Fashion

LRS Gets Political at FW ’17 Presentation

Fashion

LRS Gets Political at FW ’17 Presentation

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Photography: Lane Lang

For a cool kid hype brand like LRS, Fashion Week is like the Super Bowl for fashion world rebels and people who pretend not to give a fuck. Walking to the roof of the Copacabana, it’s a who’s who of Vetememes and Off-White, kids in studded jackets hoping no one asks their favorite Redd Kross track. A lot of Fashion Week events read like this, but LRS is the show to be seen, so fashion punks come out in droves. And it’s no wonder — LRS and designer, Raul Solis, are actually as cool as it gets. The New York brand brings wearability and subversiveness, without ever compromising Solis’ vision. The FW ’17 collection was no exception, as the designer joined S&M and ballet to tackle event-dressing and Donald Trump.

Most people don’t think latex when they think about dressing up. But that’s exactly what makes LRS so special—Solis’ mind works to rebel against convention. For him, event-dressing means altered point shoes, red, leather and bondage, and his attention to detail makes even a sweatsuit complex. Though we’ve seen tons of sweatshirts and S&M on runways the last few seasons, there’s something different about Solis’ approach—LRS is self-aware enough to play the game, but too cool to get caught up in it. The same goes for the brand’s politics.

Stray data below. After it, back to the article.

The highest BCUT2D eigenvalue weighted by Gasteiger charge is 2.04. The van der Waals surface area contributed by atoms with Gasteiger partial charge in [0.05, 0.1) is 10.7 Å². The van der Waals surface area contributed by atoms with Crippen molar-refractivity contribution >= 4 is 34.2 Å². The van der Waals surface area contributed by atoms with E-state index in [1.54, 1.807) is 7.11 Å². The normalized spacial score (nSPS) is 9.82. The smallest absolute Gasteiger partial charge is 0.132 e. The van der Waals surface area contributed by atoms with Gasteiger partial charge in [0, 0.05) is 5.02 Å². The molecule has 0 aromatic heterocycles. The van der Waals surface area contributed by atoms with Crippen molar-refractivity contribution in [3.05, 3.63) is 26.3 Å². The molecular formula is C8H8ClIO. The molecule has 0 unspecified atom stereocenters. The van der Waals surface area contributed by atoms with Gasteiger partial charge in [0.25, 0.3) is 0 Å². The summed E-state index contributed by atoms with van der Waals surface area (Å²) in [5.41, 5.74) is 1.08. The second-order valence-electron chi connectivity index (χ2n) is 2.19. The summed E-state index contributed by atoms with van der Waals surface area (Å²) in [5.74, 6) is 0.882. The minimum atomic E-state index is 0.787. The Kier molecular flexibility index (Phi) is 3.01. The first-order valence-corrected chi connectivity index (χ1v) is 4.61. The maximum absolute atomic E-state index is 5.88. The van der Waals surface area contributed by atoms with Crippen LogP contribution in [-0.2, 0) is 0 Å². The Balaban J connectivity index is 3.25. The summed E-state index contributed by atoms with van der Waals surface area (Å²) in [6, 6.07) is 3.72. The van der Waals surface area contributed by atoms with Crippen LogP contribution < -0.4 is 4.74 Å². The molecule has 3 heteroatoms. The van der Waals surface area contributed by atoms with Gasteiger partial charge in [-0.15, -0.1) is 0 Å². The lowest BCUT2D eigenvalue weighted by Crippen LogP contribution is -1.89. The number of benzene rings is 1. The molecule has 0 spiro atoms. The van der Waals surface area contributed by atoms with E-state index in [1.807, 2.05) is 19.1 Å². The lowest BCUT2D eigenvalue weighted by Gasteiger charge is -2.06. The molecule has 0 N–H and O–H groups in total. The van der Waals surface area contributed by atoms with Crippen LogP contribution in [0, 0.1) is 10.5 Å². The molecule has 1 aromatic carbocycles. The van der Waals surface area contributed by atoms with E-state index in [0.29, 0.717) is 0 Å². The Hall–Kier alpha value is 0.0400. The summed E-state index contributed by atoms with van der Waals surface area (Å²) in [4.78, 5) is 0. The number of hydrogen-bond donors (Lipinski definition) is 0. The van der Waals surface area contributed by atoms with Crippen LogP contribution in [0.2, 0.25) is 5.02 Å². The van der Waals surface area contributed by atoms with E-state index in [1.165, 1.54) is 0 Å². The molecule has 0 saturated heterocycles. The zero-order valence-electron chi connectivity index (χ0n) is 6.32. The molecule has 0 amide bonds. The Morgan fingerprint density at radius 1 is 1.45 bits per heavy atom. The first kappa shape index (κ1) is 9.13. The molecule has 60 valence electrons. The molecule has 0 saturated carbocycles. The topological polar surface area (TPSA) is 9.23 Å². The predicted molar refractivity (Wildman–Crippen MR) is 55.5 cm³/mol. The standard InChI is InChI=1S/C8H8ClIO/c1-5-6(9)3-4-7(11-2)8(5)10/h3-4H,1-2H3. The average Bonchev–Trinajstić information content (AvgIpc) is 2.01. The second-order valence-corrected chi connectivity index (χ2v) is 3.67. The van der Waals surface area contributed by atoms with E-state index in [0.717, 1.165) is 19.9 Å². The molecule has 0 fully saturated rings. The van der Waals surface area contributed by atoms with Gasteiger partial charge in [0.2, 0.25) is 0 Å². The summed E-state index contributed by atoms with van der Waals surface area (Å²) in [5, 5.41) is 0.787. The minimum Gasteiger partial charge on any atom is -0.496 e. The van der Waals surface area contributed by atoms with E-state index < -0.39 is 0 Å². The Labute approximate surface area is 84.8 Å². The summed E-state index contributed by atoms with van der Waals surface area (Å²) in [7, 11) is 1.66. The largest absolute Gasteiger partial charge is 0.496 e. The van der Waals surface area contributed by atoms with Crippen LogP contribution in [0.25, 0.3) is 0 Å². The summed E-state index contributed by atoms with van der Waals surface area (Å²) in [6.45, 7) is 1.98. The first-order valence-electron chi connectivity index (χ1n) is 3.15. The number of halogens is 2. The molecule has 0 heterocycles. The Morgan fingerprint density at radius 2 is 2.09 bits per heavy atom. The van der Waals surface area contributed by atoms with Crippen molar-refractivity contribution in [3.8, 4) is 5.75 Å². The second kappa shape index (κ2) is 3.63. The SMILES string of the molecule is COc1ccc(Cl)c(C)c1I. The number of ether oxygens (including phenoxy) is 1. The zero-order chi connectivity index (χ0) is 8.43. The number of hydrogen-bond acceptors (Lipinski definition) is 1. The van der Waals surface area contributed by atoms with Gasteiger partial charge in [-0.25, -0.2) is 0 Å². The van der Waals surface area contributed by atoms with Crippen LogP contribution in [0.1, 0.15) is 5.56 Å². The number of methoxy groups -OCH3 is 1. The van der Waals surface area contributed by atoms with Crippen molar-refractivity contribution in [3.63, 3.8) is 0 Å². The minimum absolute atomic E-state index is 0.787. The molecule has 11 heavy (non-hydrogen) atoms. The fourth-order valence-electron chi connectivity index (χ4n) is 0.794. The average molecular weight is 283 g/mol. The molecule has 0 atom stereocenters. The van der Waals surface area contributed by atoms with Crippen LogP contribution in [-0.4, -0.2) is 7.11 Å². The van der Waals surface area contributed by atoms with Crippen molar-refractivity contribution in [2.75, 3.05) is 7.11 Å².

We’ve watched the industry trip over itself, trying to appear diverse, radical and progressive. But most of the time, when designers get political, it feels forced. So most avoid it altogether. Solis, on the other hand, uses his voice, and does so effortlessly. Towards the end of the presentation, as the audience zoomed in on a black leather dress, a model turned the corner to expose “No Ban, No Wall,” written on her ass. While most designers kept their collections apolitical, Solis’ commentary was aggressive yet playful, a wink and a punch, like the collection itself.

But aside from being the kind of push fashion desperately needs, Solis is an expert in opposition. The collection paired pleated skirts with moto jackets, glitter with bondage — each design was a fusion of class and kink, elegant yet exciting. As a designer, Solis succeeded in delivering a collection that felt both fresh and fearless. As an artist, he did something far more challenging, by creating clothes that didn’t have to scream to speak for themselves.

View behind-the-scenes images from the LRS FW ’17 presentation, above.